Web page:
Not all random numbers in a program need to be highly secure. For instance, when deciding what's for dinner, a basic random module provided by the programming language is usually sufficient. However, in cases generating sensitive data such as nonces and private keys, the randomness should be unpredictable. The occurrence of predictable random data should never happen, but unfortunately, sometimes it does.
In August 2023, a vulnerability related to weak randomness in the Bitcoin development toolkit Libbitcoin Explorer↗ was disclosed by Milk Sad↗, which resulted in an estimated loss of over $900,000 USD worth of cryptocurrency assets. This leads us to the fundamental question of the article: How do we properly generate random numbers?
Random Number Generators in Software
To address the fundamental question, we first need to understand the different types of number generators.
Like flipping a coin or rolling a die, a computer can also generate random numbers using various sources, including device drivers and external sources such as network packets and mouse movements. These external sources are diverse enough that predicting the random numbers is considered impossible, and this randomness is referred to as true randomness.
However, computers cannot solely rely on external sources for randomness. When a large amount of randomness is required in a short period, the values from external sources may not change sufficiently to provide adequate entropy. Moreover, reading values from external sources can be slower. Therefore, when a large amount of random numbers is needed, a common method is to obtain a short-length seed from a true randomness source and use this seed as input to generate random numbers. This is called a pseudorandom number generator (PRNG).
The main difference between a PRNG and a true random number generator (TRNG), which generates true random numbers, lies in reproducibility. With a PRNG, the sequence is deterministic, meaning that the same sequence is reproduced if the seed is the same. In contrast, with a TRNG, the sequence is entirely random and cannot be reproduced.
However, not all PRNGs are secure. (Although the meaning of secure can be accepted as meaning "unpredictable", we will discuss what secure formally means in the CSPRNG section.)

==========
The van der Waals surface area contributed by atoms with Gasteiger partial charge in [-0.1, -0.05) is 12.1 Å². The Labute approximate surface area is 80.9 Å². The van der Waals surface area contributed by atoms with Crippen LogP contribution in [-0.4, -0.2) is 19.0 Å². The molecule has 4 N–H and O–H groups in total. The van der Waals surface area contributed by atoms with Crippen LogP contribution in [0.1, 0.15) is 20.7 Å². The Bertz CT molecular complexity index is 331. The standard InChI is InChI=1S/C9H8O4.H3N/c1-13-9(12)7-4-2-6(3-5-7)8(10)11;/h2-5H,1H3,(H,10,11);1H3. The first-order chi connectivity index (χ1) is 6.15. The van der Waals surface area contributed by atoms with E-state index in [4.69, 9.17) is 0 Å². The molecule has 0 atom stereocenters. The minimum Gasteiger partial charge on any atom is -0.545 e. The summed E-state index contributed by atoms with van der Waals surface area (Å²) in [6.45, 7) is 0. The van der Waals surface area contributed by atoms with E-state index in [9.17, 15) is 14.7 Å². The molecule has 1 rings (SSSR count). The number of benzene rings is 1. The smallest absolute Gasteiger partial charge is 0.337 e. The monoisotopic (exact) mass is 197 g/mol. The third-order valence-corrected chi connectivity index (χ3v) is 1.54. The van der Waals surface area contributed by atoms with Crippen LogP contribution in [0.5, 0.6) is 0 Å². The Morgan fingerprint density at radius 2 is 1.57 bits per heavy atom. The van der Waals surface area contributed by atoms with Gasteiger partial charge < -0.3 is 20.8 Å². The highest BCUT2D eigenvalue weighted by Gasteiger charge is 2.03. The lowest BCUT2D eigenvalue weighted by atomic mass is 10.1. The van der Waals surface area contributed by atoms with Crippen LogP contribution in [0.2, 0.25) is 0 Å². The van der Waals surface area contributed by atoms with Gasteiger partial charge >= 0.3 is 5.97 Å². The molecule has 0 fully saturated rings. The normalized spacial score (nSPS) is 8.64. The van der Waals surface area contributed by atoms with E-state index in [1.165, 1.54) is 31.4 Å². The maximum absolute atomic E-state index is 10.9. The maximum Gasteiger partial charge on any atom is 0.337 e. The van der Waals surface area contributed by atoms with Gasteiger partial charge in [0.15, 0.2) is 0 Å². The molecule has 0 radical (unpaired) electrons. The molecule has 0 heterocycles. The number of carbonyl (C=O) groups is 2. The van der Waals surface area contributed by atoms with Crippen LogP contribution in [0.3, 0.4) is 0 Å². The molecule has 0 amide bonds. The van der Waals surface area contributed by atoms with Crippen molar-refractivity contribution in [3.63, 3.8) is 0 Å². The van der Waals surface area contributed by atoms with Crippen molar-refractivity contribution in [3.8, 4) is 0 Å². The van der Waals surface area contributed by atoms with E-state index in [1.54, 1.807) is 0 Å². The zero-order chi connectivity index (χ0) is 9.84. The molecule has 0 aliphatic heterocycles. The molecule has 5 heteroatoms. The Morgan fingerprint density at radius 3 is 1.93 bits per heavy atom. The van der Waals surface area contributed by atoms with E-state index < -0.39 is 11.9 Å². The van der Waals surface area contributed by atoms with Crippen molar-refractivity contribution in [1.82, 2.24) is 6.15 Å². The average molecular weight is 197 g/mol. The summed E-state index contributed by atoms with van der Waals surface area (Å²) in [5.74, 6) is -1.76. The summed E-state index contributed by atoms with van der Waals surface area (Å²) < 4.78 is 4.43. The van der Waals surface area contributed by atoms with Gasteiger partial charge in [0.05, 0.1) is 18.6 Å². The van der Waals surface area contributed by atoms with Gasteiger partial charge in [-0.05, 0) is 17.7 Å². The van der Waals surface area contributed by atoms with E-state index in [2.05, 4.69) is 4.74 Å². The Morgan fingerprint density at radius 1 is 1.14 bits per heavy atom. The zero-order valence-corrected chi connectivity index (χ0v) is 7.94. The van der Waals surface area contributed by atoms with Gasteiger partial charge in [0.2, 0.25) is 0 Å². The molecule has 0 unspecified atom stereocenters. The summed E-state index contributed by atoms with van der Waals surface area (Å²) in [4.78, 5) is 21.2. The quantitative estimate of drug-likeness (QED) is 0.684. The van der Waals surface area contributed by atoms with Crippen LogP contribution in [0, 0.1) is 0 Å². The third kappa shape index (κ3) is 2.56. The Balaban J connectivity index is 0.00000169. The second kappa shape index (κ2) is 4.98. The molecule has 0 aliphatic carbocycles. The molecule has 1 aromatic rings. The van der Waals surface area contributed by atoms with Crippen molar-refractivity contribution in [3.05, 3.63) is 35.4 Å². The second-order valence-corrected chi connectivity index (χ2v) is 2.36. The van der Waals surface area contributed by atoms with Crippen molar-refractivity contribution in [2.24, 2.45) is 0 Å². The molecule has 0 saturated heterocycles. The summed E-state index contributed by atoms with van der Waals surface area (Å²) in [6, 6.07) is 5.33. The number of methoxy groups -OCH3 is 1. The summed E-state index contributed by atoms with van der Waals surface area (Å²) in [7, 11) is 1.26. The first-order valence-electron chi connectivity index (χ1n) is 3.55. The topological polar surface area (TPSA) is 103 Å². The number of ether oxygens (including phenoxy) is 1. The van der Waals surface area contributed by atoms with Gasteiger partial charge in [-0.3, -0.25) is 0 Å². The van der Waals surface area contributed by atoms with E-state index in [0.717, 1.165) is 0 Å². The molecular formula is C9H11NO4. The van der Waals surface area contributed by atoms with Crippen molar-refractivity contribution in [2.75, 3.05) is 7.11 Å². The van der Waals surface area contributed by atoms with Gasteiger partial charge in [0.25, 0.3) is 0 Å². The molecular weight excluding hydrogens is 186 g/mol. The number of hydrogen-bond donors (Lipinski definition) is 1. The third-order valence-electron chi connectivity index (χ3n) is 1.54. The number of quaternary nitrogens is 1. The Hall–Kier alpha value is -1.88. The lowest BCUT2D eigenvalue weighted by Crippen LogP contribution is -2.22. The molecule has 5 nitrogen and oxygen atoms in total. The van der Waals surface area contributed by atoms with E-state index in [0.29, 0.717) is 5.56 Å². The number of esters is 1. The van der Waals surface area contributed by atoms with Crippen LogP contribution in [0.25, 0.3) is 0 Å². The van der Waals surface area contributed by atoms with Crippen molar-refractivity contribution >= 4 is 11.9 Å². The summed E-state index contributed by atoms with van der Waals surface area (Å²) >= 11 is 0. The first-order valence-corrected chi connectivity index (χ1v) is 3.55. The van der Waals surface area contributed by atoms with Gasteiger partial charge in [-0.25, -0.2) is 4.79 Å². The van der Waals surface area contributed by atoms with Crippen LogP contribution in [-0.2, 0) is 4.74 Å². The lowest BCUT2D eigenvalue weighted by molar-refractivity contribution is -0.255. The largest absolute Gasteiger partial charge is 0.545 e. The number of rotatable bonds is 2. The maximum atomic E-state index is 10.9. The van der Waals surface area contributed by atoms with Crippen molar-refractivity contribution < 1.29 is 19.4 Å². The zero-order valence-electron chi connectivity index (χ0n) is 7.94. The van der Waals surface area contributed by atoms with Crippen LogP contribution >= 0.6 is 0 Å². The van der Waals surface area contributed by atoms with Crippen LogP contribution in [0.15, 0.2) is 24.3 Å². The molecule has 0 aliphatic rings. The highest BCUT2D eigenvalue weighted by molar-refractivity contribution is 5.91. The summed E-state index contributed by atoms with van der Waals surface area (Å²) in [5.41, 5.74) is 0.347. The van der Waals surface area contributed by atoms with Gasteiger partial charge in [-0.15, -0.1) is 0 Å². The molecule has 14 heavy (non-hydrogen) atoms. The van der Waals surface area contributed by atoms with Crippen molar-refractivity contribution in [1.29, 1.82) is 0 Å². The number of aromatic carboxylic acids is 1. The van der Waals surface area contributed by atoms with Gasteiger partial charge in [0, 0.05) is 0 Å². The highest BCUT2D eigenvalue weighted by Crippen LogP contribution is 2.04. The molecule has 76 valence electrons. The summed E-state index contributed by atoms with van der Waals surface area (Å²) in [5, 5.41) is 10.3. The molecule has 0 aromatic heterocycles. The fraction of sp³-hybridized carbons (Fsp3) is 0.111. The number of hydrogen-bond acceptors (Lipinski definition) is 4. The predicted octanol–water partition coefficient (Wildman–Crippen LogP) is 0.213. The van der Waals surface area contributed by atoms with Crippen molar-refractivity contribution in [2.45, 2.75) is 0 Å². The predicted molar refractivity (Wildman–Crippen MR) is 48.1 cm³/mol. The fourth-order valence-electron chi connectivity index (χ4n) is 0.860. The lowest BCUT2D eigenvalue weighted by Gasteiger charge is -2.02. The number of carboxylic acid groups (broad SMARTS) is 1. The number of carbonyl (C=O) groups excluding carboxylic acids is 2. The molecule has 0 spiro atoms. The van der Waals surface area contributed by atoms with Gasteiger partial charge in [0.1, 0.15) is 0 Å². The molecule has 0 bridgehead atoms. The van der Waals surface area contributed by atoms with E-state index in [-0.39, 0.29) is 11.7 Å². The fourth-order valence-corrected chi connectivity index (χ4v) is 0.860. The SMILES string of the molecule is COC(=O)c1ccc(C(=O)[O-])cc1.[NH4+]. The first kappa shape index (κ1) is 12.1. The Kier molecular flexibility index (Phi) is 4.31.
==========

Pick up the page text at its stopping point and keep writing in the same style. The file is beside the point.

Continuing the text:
Let's first consider a simple 32-bit PRNG, denoted as , where
and where represents the seed and are fixed constants. This PRNG is known as a linear congruential generator↗ (LCG) and is straightforward for efficiently generating random numbers. However, once is observed, then all other elements in the sequence can be derived. Furthermore, its period is limited to at most , which is insufficient. One approach to mitigate these issues is to truncate some bits. For example, Java's random employs a 48-bit state, and each generated number is the 32 most significant bits. However, this truncation only marginally improves its statistical characteristics and security. It is still easy to derive the seed given multiple captured elements, and the sequence can be predicted forwards and backwards arbitrarily long. This Github repository↗ is one example to break Java's random.
Another PRNG known as the Mersenne Twister↗ is utilized in languages such as Python and C++. The Mersenne Twister still relies on relatively simple operations but has a long period of . Despite Mersenne Twister offering better security compared to LCGs, it is still predictable. Once the 624 consecutive 32-bit random numbers are given, then the inner state can be reconstructed, rendering the sequence predictable. You may refer to this Github repository↗.
The default random-number--generation functions provided by most programming languages prioritize performance over security. If robust security is a priority, then a cryptographic secure pseudorandom number generator (CSPRNG) must be employed.
A CSPRNG is a PRNG that is cryptographically secure because its output is as unpredictable and unbiased as a TRNG. It is therefore defined in terms of indistinguishability: if a PRNG is indistinguishable from a TRNG, then is called a CSPRNG.
To understand its mathematical properties, let’s take a look at an example game played between Alice and Bob.
- Alice generates a sequence, either one generated from the TRNG or one from the PRNG , each with probability .
- Alice provides the generated sequence to Bob.
- Bob's objective is to guess whether the sequence originated from a TRNG or the PRNG. If Bob's guess is correct, he wins; conversely, if Bob's guess is incorrect, Alice wins.